This is a guest post by Nina from Nina Out and About about her 8 months trip in Europe (and a couple of other places).

I asked her to describe her trip, travel style, and budget, to share her biggest challenge and one thing she learned from traveling.

She shared  5 essential items she traveled with, her favorite experience and accommodation and also told me what it was like to go back home after her extended trip.

If you are still looking for inspiration on what to do on your trip around the world (or part of the world) this guest post might help you make a decision. You can also head to the RTW Travel Planning Blog to find more posts about round the world travel and travel planning or read another guest post, either by Julie about her 16 months backpacking Latin America or Zenja about her trip around the world in 6 months.

Want to do a trip around the world?
Start planning NOW!

Using the RTW Travel Prep Checklist including 50+ planning tasks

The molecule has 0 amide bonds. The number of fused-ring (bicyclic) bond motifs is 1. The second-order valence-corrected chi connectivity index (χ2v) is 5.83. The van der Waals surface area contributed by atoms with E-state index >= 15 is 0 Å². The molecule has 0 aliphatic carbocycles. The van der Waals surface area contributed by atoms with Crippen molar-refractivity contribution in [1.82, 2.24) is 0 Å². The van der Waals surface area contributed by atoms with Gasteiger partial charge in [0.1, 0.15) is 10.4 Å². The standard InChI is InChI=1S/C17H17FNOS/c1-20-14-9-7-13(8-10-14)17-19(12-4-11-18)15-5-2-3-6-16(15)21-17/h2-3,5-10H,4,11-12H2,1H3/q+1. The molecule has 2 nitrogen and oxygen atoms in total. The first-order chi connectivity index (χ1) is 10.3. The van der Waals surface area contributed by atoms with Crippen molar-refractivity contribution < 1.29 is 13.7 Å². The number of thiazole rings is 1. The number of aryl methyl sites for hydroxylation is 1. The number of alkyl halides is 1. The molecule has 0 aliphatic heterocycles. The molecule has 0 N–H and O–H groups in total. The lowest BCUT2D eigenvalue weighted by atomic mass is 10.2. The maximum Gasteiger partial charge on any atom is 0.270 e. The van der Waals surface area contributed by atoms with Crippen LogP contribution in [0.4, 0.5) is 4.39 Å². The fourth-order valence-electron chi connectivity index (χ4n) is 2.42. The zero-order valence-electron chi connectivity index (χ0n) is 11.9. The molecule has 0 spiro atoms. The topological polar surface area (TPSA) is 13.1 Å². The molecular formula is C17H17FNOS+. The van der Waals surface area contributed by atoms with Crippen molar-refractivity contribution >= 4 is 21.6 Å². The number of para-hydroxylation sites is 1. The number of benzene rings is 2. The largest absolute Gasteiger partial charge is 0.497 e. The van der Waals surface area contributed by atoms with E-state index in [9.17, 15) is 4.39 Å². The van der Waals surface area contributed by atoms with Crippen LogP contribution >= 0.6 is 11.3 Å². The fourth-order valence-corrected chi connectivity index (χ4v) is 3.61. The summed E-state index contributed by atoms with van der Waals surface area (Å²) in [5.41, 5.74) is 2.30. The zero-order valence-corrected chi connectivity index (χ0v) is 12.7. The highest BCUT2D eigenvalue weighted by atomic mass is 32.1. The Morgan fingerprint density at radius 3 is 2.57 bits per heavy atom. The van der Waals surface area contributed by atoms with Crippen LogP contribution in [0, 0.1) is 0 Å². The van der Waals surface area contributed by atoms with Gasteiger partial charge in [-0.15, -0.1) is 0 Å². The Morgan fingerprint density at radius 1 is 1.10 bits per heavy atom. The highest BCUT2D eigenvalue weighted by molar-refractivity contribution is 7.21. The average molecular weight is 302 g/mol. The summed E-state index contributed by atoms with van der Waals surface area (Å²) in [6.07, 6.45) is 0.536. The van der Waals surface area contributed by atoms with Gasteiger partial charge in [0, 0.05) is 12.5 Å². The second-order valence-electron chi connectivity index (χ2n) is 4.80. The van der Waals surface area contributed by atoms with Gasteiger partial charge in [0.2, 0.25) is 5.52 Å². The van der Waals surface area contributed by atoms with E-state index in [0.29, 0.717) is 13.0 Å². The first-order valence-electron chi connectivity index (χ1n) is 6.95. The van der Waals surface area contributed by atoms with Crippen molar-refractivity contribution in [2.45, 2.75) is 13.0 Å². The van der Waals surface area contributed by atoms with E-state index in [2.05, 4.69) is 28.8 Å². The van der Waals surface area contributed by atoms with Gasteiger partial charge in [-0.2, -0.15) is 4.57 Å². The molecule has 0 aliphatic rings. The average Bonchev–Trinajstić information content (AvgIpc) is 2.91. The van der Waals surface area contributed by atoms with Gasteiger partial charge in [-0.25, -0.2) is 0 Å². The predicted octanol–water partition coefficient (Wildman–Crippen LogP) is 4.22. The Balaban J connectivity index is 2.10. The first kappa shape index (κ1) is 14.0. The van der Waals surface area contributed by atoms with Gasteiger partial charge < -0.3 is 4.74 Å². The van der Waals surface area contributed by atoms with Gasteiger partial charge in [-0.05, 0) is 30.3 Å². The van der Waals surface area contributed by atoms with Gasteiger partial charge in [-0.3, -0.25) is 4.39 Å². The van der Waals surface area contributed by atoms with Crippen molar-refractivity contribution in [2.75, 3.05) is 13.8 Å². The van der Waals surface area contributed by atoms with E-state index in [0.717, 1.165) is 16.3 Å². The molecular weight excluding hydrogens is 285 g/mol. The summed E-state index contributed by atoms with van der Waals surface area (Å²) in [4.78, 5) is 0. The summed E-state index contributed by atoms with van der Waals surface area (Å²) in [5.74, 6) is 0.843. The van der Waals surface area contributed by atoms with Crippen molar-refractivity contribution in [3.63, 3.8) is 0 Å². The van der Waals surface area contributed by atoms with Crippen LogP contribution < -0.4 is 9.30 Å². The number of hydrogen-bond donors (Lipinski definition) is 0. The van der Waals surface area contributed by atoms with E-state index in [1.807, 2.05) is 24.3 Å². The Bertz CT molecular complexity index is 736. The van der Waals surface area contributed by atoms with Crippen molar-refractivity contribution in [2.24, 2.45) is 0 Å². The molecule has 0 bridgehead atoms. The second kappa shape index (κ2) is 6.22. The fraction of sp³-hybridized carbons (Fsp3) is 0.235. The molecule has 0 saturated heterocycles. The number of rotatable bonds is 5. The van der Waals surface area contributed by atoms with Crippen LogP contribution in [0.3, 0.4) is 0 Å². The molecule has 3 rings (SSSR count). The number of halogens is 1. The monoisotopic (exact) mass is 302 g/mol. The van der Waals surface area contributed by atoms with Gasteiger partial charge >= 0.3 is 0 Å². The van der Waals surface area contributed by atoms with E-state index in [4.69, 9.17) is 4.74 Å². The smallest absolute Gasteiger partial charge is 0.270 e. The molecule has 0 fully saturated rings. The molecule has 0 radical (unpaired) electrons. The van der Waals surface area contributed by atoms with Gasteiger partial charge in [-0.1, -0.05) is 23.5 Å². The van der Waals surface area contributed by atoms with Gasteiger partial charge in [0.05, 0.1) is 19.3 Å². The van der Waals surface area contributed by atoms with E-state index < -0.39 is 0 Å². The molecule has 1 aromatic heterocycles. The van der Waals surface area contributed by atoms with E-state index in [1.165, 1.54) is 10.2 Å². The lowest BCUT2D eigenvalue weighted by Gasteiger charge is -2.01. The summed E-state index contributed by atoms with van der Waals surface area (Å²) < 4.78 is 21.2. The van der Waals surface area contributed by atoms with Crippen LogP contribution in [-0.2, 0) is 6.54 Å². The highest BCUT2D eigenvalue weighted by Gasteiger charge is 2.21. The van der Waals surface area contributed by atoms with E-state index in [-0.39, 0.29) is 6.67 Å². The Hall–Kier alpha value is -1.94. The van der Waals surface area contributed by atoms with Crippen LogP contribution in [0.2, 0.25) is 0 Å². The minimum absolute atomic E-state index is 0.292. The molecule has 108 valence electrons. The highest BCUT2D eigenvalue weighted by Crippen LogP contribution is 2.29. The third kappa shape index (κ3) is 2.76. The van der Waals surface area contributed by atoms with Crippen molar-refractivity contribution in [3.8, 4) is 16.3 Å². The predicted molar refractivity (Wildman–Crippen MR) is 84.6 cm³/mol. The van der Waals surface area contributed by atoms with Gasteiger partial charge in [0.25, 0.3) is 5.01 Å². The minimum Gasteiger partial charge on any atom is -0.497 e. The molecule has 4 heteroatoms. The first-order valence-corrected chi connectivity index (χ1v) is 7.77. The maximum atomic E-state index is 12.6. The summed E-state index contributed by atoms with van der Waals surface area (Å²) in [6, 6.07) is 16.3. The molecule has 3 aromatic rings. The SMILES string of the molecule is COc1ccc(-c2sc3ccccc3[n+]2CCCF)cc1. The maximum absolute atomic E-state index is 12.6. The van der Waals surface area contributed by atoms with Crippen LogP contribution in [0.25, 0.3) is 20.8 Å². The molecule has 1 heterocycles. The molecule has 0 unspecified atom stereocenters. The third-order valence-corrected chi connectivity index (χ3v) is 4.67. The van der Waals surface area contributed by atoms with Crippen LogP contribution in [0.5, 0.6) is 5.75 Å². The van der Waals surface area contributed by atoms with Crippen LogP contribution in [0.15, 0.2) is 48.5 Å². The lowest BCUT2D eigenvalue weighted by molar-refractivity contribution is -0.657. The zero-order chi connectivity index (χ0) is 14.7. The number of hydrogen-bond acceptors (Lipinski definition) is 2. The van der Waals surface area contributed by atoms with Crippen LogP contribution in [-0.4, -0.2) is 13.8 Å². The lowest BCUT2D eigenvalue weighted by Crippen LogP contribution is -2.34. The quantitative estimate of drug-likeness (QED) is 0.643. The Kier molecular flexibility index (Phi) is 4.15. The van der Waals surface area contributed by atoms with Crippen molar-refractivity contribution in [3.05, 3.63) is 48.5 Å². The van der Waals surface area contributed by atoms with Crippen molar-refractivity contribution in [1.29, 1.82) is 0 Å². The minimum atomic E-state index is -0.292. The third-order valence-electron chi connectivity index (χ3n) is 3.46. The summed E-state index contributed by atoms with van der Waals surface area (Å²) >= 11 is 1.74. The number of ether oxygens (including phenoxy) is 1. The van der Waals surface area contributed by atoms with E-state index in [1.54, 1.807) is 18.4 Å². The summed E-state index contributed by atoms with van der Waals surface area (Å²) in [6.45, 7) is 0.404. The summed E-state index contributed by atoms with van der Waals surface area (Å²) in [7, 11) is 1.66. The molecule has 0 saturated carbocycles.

After not being able to find a job once I graduated university, I decided to spend my unexpected year off travelling Europe.

Well, Europe, Morocco and Turkey.

The trip was initially meant to last 9 months, but I shortened it to 8 to head home for a summer job (so I could afford my next year of travel).

My 8 months in Europe were an intense learning experience for me. I started the trip with 4 months scheduled to the day on printed off calendars. When I finished, I was contently booking accommodations 1 day in advance.

Without those 8 months, I wouldn’t be who I am now.

That’s why I encourage everyone to take the time to travel. It helps you find yourself in a way a classroom never could.

nina out and about's accidental europe adventure

Countries I Visited

In 8 months, I managed to visit 14 countries: Switzerland, France (day trip), Czech Republic, Austria, Germany, Spain, Morocco, Turkey, Bulgaria, Serbia, Bosnia (day trip), Hungary, Croatia, UK

I didn’t focus on countries that were necessarily close to each other. Instead, I chose countries I hadn’t been to before or that really interested me.

My Travel Style

I used a few different travel styles during my trip.